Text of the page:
Two years ago, on Good Friday, I left my wife.
I leashed up my dog, slung the orange backpack of clothes over my shoulder, looked her in the eye and told her I needed to go home and think, or whatever I babbled so I could leave. I gave her an empty hug. Her body convulsed. She begged. I am your wife. I turned my back on her and walked out the door.
For the first time in our relationship, I told her what I wanted.
I got in my car and drove away from a marriage I got into because I was too cowardly to be honest with the people who mattered most in my life. If I told anyone the truth – my family, my friends, and my wife, then shit would change. How do you turn to your wife and say, I know I shouldn’t have married you, but I am trying to make to the best of it – then expect your world to say still? How do you tell your intimate friends, I am not happy here then expect them to stand down? I felt like an enormous dam, holding the force of water back, while I looked at my life there on the dry plain, and I knew if I sprung one leak, one call to a friend, one honest conversation with Emma, I would collapse and the water would rush down, washing everything away.
In time, nature asserts itself despite man’s most elaborate efforts to divert its course. I am not sure why I thought my effort was different.
When I met Emma, I was a mess. I had a broken foot, a dead-end job, terrible depression and a lot of charm. I was abusing weed, popping a pain killer now and then, and living on skittles and Cheetos. I was sad. I had recently graduated from college was buckling under the realization that this, this was it? Nonetheless, thirty pounds overweight, on one leg, I got a wonderful woman’s attention.
I have a way with words, particularly when I want them to be true. Through words and action, I constructed the man she could love and hid the rest of me behind my books, right in between my stash of weed and the truth.
The truth is that I wanted out of the miserable life I was floating through so I latched onto Emma and confused my love for her with the security she provided. She was smart, stable, and would save me from myself. She was my parachute against the forces of gravity that pulled me towards an adult life.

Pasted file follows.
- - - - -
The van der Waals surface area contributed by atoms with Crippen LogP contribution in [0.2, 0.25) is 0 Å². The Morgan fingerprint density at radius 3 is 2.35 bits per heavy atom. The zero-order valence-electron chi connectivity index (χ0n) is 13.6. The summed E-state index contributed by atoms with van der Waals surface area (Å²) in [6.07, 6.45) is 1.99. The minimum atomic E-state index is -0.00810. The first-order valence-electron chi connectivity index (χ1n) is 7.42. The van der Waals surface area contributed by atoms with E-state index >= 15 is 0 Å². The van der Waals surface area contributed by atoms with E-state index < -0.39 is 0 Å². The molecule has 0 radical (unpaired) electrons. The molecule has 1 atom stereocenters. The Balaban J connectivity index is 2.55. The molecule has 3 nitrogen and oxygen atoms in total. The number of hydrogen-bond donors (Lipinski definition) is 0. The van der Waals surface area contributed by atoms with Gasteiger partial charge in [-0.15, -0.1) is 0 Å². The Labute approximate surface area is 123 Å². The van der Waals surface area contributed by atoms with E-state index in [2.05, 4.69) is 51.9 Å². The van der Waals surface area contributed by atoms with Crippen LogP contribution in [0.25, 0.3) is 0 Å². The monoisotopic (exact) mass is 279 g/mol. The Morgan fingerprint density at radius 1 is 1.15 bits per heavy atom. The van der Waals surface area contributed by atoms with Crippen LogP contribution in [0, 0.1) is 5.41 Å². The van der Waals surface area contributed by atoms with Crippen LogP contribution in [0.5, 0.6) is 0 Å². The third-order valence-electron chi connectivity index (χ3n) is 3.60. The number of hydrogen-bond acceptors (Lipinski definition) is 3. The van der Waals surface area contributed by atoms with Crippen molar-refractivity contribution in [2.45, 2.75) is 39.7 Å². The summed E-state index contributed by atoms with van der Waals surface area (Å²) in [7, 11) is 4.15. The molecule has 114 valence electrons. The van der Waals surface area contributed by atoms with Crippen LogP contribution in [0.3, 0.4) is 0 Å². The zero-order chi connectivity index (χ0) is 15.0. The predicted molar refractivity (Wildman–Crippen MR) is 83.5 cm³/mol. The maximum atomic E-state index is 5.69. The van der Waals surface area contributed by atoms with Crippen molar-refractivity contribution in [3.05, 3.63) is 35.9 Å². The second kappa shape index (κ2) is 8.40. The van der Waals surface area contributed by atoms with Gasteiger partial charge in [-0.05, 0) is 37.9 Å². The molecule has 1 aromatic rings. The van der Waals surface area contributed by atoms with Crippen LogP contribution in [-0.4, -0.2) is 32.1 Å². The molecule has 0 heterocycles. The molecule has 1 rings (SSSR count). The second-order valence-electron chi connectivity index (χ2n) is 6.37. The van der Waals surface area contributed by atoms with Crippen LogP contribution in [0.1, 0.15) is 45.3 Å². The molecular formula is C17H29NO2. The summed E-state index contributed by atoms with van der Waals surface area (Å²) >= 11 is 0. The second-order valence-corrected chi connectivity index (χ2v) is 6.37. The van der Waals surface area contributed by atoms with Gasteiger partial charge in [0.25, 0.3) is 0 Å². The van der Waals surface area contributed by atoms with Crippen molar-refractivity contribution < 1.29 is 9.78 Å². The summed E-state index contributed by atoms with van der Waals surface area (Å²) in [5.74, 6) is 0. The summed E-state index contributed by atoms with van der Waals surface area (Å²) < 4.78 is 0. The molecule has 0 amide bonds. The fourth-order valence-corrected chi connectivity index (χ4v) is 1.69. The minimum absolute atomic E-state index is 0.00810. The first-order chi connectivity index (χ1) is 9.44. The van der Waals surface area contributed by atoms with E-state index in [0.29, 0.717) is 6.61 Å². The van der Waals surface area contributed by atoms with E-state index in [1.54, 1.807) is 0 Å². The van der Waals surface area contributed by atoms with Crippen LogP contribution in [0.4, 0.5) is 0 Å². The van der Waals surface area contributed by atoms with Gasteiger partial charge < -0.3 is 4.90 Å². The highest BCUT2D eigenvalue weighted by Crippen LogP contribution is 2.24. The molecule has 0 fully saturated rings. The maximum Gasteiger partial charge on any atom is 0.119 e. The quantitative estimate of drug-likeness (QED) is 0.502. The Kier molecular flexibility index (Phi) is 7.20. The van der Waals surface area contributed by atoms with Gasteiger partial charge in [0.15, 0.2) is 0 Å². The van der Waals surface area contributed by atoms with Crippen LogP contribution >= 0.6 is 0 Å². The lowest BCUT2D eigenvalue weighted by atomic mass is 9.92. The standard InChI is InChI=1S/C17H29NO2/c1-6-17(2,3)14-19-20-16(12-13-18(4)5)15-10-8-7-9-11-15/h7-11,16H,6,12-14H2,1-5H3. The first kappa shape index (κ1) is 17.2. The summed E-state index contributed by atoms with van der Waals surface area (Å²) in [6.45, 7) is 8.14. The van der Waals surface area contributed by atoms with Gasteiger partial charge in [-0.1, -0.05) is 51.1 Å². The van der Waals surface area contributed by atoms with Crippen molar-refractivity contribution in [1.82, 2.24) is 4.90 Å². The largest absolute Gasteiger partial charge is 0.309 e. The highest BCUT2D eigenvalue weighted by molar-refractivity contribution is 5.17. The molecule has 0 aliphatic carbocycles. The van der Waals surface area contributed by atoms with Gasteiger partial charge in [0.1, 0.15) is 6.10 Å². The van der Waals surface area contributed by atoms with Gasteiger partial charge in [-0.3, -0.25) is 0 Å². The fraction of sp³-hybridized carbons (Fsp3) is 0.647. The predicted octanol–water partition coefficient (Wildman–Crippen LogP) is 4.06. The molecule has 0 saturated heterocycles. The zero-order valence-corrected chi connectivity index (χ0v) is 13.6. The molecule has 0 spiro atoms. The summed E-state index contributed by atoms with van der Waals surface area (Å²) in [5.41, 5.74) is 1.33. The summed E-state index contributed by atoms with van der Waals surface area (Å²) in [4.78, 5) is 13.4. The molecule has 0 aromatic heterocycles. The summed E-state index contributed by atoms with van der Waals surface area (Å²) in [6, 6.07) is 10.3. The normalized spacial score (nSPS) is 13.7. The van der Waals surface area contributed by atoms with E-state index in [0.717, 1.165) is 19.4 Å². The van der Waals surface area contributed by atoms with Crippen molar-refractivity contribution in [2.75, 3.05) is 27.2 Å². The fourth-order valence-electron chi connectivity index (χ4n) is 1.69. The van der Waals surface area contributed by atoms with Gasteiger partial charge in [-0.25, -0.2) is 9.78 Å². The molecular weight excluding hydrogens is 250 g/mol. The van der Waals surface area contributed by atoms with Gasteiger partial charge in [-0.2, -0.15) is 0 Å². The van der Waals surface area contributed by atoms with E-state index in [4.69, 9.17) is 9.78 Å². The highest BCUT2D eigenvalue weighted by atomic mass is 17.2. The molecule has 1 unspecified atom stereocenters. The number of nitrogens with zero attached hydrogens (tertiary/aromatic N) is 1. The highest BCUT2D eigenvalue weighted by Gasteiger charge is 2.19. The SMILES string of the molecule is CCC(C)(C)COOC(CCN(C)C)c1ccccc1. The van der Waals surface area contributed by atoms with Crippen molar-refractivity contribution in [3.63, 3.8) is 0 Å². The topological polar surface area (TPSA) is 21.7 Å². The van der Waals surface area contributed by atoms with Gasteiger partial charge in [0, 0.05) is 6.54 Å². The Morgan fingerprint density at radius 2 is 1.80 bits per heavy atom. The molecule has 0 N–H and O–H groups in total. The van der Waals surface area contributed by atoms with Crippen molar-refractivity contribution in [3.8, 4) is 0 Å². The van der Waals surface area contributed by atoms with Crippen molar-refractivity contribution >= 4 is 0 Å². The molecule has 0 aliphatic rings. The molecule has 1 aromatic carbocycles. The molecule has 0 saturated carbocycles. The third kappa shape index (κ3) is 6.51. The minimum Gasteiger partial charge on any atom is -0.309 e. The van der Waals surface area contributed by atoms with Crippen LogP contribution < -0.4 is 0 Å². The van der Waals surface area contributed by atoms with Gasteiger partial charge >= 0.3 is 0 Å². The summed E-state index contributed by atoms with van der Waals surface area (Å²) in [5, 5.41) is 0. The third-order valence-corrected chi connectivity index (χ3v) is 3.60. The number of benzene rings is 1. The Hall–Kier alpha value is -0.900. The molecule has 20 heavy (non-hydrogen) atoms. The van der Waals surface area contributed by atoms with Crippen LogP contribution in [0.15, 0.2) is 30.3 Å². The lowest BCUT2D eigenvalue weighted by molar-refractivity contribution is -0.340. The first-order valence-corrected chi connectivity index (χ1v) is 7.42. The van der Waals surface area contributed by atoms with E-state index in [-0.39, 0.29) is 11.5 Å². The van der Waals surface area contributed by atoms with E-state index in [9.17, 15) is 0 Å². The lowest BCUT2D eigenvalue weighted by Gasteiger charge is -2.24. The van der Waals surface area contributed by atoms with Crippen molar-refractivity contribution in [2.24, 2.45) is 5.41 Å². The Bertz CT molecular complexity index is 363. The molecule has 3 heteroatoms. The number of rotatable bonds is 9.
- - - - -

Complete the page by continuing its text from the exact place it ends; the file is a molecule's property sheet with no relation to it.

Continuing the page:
This is what you do. You meet a woman, a doctor, no less. You get married. You buy a house. You have a family. It is good enough for everyone else; it will be good enough for you… jump… everyone is watching. Just jump…you’ll land.
I was too embarrassed to tell the pilot and everyone that I was afraid and to land the plane, put me right the fuck down. Instead, I was a coward. I strapped the parachute to my back, mustered a grin to the people around me, jumped, then silently hid the truth for the seven year descent. Unsurprisingly, the parachute never opened and our life together hit the earth with a tragic thud.
Sadly, it took not loving someone for me to understand what love meant, and yet, even now my understanding is incomplete. I do know that love is an action verb, not a noun. You wake up and love. The person next to you. Those kids in the other room. This world. Your life. Waiting around to feel love is futile because if you love something, you are already doing it before you even have time to question whether or not it is love.
And this is how I knew I didn’t love Emma. I had to remember to do it, like taking vitamins or putting out the trash. It required a discipline I didn’t have.
My motivation to write this is not derived from some cathartic public lashing of myself in order to purge away my feelings of guilt. I will always feel that guilt because it is, ironically, very much a source of my current way of life, and subsequently, my happiness. I live a rather straightforward and honest life these days with a deep sense of self that allows me to write about my shortcomings in personal, and often revealing ways that I hope will be useful for someone else. On a more selfish level, I write about my divorce to remind myself how far I strayed from my core in search of a happiness I falsely believed others could provide. In time, I learned that happiness comes from taking a good hard look within myself in search of the phony stuff that gets in the way of the man I am trying to be. For me, writing is the spotlight I use on my journey into the dark places I used to fear.
Writing about my divorce is important to me because I see so many men living in total fear of their innermost thoughts and I know, through personal experience, how dangerous that fear becomes, particularly when it affects other people’s lives and their own. For me, my silence was the most insidious sin and these days, I am not so quiet. My personal cowardice was merely one slice of the deadly pie my ex-wife and I cooked up and ate for seven years. I will write about the other pieces of that pie, but it is hard and exhausting to accurately portray what happened in ways that are honest and fair to Emma, myself, and our marriage.
Each year, Good Friday will remind me of Emma and the importance of honesty.